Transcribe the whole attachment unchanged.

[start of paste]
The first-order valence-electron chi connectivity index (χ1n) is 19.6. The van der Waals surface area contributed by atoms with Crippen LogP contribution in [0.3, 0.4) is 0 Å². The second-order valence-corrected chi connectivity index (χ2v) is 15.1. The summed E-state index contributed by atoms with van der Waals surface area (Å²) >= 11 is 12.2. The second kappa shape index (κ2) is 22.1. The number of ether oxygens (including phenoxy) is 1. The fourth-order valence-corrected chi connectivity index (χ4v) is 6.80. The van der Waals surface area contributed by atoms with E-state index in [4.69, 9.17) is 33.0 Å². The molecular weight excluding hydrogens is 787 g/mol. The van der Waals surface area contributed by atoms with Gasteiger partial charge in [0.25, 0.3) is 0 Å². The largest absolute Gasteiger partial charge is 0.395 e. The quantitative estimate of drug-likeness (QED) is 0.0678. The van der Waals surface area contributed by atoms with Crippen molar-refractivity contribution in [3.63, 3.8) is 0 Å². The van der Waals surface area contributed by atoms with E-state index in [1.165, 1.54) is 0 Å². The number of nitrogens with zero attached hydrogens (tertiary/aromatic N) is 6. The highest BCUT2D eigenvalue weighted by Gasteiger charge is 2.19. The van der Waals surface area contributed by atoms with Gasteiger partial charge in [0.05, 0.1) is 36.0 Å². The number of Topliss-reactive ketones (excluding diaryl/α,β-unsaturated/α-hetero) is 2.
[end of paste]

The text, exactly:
The first-order valence-electron chi connectivity index (χ1n) is 19.6. The van der Waals surface area contributed by atoms with Crippen LogP contribution in [0.3, 0.4) is 0 Å². The second-order valence-corrected chi connectivity index (χ2v) is 15.1. The summed E-state index contributed by atoms with van der Waals surface area (Å²) >= 11 is 12.2. The second kappa shape index (κ2) is 22.1. The number of ether oxygens (including phenoxy) is 1. The fourth-order valence-corrected chi connectivity index (χ4v) is 6.80. The van der Waals surface area contributed by atoms with E-state index in [4.69, 9.17) is 33.0 Å². The molecular weight excluding hydrogens is 787 g/mol. The van der Waals surface area contributed by atoms with Gasteiger partial charge in [0.25, 0.3) is 0 Å². The largest absolute Gasteiger partial charge is 0.395 e. The quantitative estimate of drug-likeness (QED) is 0.0678. The van der Waals surface area contributed by atoms with Crippen molar-refractivity contribution in [3.63, 3.8) is 0 Å². The van der Waals surface area contributed by atoms with E-state index in [1.165, 1.54) is 0 Å². The number of nitrogens with zero attached hydrogens (tertiary/aromatic N) is 6. The highest BCUT2D eigenvalue weighted by Gasteiger charge is 2.19. The van der Waals surface area contributed by atoms with Gasteiger partial charge in [0.05, 0.1) is 36.0 Å². The number of Topliss-reactive ketones (excluding diaryl/α,β-unsaturated/α-hetero) is 2.